WDS cash and investments increase to $234 million and WDS collected over $1 billion in premium revenue.


Aggregate compensation for WDS Board members (excluding CEO) increases from $677,000 in 2015 to $1.28 million in 2016. CEO Jim Dwyer’s compensation increases to $2.7 million, up from $1.1 million in 2011.

WDS’ cash and investments increase to $275 million.


In June, Delta changes the name of its charitable foundation from the Washington Dental Service Foundation to the Arcora Foundation. 

In September, after more than 650 Delta member dentists sign a petition calling for a special meeting, a series of bylaw amendments are presented to members to ensure that Delta’s decisions are patient-focused, make the company more responsive to patients and member dentists, and give members more visibility into its operations. Detailed proposals include dedicating 94 percent of premium revenue to claims (per 2011 statements), establishing an independent review process to resolve disputed claims, and providing for open election of dentist representatives to the Delta board. The bylaw amendments pass with more than 91 percent approval. Following the special meeting, Delta announces that the Board’s independent directors vetoed most of the amendments. In several cases, Delta argues that the 2013 corporate restructuring makes the approved bylaw amendments moot. 

Delta cancels its 2017 annual member meeting.


In January, five WDS members file a complaint with the Washington State Office of the Insurance Commissioner (OIC), asking for an investigation into statements and omissions of important information that occurred in Delta’s 2013 reorganization filings. The dentists’ OIC complaint also asks that all Delta members be provided with full and accurate information on the effects of the reorganization and given an opportunity to vote on all the changes proposed at the time, as well as any corporate changes made by the Delta board of directors subsequent to the reorganization. The OIC indicates that their office is reviewing this complaint in detail.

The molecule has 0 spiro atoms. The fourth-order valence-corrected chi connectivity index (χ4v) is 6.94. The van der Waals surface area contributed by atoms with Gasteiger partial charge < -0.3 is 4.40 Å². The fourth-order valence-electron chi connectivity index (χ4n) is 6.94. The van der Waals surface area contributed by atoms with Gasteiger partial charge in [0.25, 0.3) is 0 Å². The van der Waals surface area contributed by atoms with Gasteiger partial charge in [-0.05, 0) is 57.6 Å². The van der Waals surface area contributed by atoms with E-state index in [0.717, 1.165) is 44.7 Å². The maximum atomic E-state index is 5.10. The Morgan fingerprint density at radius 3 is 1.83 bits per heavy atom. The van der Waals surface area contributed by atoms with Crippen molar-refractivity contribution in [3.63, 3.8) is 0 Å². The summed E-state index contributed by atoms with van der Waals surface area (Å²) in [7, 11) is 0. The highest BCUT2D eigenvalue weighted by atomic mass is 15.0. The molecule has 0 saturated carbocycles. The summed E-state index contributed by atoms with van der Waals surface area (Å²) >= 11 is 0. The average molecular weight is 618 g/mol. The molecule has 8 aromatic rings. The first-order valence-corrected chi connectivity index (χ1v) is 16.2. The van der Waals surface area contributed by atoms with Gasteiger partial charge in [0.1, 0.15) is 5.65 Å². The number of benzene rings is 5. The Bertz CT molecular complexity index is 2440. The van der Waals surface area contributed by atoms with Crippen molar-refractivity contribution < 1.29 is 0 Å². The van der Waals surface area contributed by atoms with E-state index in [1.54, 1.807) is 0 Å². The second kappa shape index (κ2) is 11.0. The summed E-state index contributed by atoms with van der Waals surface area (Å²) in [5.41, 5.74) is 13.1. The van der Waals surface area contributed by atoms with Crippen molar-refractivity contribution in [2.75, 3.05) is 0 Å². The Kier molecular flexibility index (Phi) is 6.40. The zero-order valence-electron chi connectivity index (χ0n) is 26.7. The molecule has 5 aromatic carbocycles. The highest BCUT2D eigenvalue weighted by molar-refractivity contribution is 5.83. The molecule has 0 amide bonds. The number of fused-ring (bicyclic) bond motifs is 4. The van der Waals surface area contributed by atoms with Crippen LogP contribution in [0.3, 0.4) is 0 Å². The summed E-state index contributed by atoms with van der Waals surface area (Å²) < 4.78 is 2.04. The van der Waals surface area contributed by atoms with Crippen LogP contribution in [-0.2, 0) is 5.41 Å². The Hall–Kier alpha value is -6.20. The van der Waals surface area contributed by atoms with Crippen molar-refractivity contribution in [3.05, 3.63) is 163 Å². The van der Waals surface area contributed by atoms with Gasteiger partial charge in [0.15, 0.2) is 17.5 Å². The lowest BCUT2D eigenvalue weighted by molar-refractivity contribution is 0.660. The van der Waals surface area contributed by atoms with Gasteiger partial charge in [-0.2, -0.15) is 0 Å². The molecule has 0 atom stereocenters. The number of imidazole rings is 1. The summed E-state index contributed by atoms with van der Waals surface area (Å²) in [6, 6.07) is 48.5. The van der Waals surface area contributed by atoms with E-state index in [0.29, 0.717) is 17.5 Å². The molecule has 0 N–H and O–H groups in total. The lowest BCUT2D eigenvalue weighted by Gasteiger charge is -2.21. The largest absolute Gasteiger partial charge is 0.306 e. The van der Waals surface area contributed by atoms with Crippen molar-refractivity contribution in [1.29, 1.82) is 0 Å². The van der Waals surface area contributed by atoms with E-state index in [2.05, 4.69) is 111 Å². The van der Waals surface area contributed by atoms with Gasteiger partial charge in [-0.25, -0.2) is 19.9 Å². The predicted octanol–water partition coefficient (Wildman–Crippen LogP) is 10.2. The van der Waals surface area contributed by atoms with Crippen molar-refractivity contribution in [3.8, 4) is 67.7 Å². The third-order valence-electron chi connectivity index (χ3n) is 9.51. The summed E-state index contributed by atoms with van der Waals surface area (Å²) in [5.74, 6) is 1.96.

In July, WSDA leadership requests the Antitrust Division of the Washington State Office of the Attorney General (AG) to investigate whether Delta has engaged in illegal monopsonist practices in Washington. Monopsonist holds sway by dominating demand. While monopsony market power in and of itself is not illegal, maintaining buy-side market power through anticompetitive conduct is a violation of antitrust statutes. 

WDS members file petitions for a second special meeting in as many years to be held in November to vote on additional bylaw amendments. These amendments focus on the process of selecting dentist representatives to the board, specifically requiring open nomination and election processes. The bylaw amendments pass with nearly 96 percent approval. Following the special meeting, Delta announces that the board’s independent directors vetoed most of the amendments. 

Delta cancels its 2018 annual member meeting.

Jim Dwyer retires as Delta Dental CEO. During Dwyer’s tenure, the company has grown to more than 3,000,000 subscribers, annual premium revenue of more than $1.2 billion, and operating reserves of more than $300 million. Mark Mitchke, who previously was vice president of Global Fulfillment Services at Amazon, becomes CEO.


On February 20, 2019, WSDA joins three member dentists in taking legal action against Delta Dental of Washington, alleging that its independent directors twice have unlawfully rejected bylaw amendments overwhelmingly passed by the organization’s member dentists to improve transparency into operations and make Delta more patient-focused. The complaint also charges that Delta Dental has not held an annual meeting since November 2016. The lawsuit argues that Delta’s decisions have consistently put profits ahead of legitimate concerns about better supporting patient care and treatment decisions.